Nature of Consciousness
Vaidya_Sundaram at I2.COM
Sat Jul 24 15:27:46 CDT 1999
> I respect that quality deeply. However I would respect even more deeply an
> admission that, while they may contribute greatly to the wisdom of mankind,
> the Vedas do not necessarily include all possible wisdom, and could even
> contain some errors. You have made it abundantly clear that this is asking
> too much.
I have done my best to follow the discussion on this thread. Surely several
interesting and important points have come out.
Now, however, as much as I hate to say this, the discussion has begun to digress
from the subject. Fundamentally, I am not in any way qualified to make
judgements on the correctness of your interpretation of your experiences
and the reasons you attribute to them. At the same time, without having a
full knowledge of the Vedas, it is impossible for any one else make a
statement that the Vedas cannot be the sum of knowledge. I quote below
from the Introduction of the vivekachUdAmani:
"Vedanta relates to the realm of the super-sensuous and we must rely on the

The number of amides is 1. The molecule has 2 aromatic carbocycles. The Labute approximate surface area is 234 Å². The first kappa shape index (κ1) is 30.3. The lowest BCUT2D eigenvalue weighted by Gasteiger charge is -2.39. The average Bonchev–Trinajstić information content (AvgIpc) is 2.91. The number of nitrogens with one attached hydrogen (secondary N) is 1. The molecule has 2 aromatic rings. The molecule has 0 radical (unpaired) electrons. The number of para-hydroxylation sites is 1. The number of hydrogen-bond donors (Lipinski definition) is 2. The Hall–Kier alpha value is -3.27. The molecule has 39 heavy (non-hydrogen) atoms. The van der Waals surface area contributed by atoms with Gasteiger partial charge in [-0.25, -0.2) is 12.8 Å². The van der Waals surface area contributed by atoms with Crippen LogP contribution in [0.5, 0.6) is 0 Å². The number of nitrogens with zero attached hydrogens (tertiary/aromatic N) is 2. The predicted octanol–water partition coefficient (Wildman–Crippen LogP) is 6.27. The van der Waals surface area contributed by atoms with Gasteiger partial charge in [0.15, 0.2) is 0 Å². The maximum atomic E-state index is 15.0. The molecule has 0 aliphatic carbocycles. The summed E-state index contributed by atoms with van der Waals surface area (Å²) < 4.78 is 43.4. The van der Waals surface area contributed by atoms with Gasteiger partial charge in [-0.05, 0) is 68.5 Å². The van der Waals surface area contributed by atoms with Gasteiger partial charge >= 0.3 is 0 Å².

declaration of sruti which contains the revelation by those endowed with a
spiritual vision of these transcendental truths. It is not for us, who do
not NOW posses such vision, being caught up in the world of sense, to
question the validity of or the value of Sruti."
That said, I am sure you see the inherent bias I am bringing to this
1) I take to heart the very first line of Sri Shankara's VivekachUdAmani i.e.
nara janma durlabham ... it is difficult to attain birth as a human. I
dont intend spending time to prove for myself why the sruti is
indispensable and infallible. To paraphrase Sri Anantharama Dikshidhar,
the guy handling the signals for a train, only shows a flag .. he does not
actually stand in front of the train and say "DONT" ... so also with the
sruti teachings. they only "flag" you ... they dont drag you by the hand
... as much as I may wish it would !
2) I am not against the concept of a revelation that points me the right
direction to find "that by which every thing else is known" for the
finding is still mine.
Besides, I am still not clear of one thing. I hope you (or other members) could
sort this for me please ... you are taking observations made by the
senses, in the material realm and using reasoning learned by using the
same senses. Can you realistically expect to use **only** these
observations and using **only** these reasonings to make predictions of
some thing which by default is outside the system. Its like saying the
three dimensional world is a three dimensional shadow of a four
dimensional world because the three dimensional world ... blah blah ...
you can only go so far. I think the same holds true of the arguments of
trying to explain "consciousness" using our observations we make now ...
you can only go so far.
I hope the list member(s) realise that there is no "admission" to be made on the
bhava shankara desikama sharaNam
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